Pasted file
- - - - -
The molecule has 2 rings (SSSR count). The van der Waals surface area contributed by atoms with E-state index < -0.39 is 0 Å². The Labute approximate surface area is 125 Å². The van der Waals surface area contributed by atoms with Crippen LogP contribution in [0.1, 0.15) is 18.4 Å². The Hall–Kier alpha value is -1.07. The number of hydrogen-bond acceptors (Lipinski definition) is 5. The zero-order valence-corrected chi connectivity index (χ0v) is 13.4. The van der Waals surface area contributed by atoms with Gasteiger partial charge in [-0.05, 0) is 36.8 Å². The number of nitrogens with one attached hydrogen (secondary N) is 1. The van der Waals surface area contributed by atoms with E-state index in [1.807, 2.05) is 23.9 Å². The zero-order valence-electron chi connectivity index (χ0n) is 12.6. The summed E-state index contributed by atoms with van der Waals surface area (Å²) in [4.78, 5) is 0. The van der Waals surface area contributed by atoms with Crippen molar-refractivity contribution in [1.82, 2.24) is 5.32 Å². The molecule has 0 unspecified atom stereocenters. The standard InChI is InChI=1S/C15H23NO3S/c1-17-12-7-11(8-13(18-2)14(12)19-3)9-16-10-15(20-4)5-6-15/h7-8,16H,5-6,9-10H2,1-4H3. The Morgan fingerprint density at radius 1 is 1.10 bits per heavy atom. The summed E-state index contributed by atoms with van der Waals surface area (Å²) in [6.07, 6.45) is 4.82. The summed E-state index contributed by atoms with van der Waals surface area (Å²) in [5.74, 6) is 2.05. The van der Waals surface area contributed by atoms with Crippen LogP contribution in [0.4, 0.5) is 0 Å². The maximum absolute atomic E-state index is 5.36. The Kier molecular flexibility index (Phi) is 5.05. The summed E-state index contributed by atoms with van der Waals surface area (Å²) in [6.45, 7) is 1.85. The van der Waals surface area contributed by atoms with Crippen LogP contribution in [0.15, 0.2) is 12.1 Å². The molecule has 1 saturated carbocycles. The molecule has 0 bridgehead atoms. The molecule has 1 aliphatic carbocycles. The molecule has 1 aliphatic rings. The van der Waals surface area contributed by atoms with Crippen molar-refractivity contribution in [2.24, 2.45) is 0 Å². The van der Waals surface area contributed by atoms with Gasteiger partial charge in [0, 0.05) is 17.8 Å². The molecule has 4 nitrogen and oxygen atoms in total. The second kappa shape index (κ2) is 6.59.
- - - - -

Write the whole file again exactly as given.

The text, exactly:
The molecule has 2 rings (SSSR count). The van der Waals surface area contributed by atoms with E-state index < -0.39 is 0 Å². The Labute approximate surface area is 125 Å². The van der Waals surface area contributed by atoms with Crippen LogP contribution in [0.1, 0.15) is 18.4 Å². The Hall–Kier alpha value is -1.07. The number of hydrogen-bond acceptors (Lipinski definition) is 5. The zero-order valence-corrected chi connectivity index (χ0v) is 13.4. The van der Waals surface area contributed by atoms with Gasteiger partial charge in [-0.05, 0) is 36.8 Å². The number of nitrogens with one attached hydrogen (secondary N) is 1. The van der Waals surface area contributed by atoms with E-state index in [1.807, 2.05) is 23.9 Å². The zero-order valence-electron chi connectivity index (χ0n) is 12.6. The summed E-state index contributed by atoms with van der Waals surface area (Å²) in [4.78, 5) is 0. The van der Waals surface area contributed by atoms with Crippen molar-refractivity contribution in [1.82, 2.24) is 5.32 Å². The molecule has 0 unspecified atom stereocenters. The standard InChI is InChI=1S/C15H23NO3S/c1-17-12-7-11(8-13(18-2)14(12)19-3)9-16-10-15(20-4)5-6-15/h7-8,16H,5-6,9-10H2,1-4H3. The Morgan fingerprint density at radius 1 is 1.10 bits per heavy atom. The summed E-state index contributed by atoms with van der Waals surface area (Å²) in [6.07, 6.45) is 4.82. The summed E-state index contributed by atoms with van der Waals surface area (Å²) in [5.74, 6) is 2.05. The van der Waals surface area contributed by atoms with Crippen LogP contribution in [0.4, 0.5) is 0 Å². The maximum absolute atomic E-state index is 5.36. The Kier molecular flexibility index (Phi) is 5.05. The summed E-state index contributed by atoms with van der Waals surface area (Å²) in [6.45, 7) is 1.85. The van der Waals surface area contributed by atoms with Crippen LogP contribution in [0.15, 0.2) is 12.1 Å². The molecule has 1 saturated carbocycles. The molecule has 0 bridgehead atoms. The molecule has 1 aliphatic carbocycles. The molecule has 1 aliphatic rings. The van der Waals surface area contributed by atoms with Crippen molar-refractivity contribution in [2.24, 2.45) is 0 Å². The van der Waals surface area contributed by atoms with Gasteiger partial charge in [0, 0.05) is 17.8 Å². The molecule has 4 nitrogen and oxygen atoms in total. The second kappa shape index (κ2) is 6.59.